I was quoted very briefly in the Mail on Sunday this weekend, in an article about a new police strategy for cracking down on Twitter abuse and threats.
It is feared that this will lead to large numbers of comments being reported to social media providers or police as inappropriate, even if they were only meant jokingly or had no malicious intent. Robert Sharp, of the anti-censorship group English PEN, said: ‘Threats of violence must of course be investigated and prosecuted, but the police need to tread carefully.’
The peril exists because the law needs to be modernised. The legislation governing online discourse was enacted well before Facebook, Twitter and their rivals were invented, and laws created in the age of the fax machine are often be mis-applied to social media.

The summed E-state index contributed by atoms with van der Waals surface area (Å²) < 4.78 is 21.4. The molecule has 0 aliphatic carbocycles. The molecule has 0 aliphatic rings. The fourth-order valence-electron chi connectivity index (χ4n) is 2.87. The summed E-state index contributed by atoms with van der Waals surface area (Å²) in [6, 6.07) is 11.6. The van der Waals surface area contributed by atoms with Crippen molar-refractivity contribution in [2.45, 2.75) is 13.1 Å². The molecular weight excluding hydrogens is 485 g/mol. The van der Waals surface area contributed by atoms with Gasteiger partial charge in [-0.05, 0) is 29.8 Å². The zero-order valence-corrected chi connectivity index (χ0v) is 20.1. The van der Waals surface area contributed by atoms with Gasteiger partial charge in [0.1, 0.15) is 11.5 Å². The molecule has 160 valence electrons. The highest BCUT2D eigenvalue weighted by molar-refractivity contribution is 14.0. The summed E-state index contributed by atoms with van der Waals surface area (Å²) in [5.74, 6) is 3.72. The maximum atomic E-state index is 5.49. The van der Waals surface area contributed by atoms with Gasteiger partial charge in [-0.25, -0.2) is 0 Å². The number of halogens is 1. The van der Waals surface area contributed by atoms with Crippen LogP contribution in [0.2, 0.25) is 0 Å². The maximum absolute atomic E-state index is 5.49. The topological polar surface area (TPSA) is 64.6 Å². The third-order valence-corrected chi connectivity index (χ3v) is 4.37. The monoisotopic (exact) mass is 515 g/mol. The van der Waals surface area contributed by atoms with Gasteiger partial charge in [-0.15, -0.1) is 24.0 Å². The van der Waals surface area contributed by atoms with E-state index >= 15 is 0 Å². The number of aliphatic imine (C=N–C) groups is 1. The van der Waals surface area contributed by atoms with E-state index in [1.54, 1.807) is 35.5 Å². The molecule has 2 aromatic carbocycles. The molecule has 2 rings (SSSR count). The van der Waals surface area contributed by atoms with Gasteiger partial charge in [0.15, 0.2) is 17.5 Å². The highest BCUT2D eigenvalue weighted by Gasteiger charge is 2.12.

In particular, Section 127 of the Communications Act 2003 conflates threats with messages that are merely ‘offensive’. This injects a huge amount of subjectivity into the process, and can turn the law into an ideological battleground where people report views they find objectionable. At the very least, there needs to be a rigorous training programme in place to ensure that officers and volunteers can tell the difference.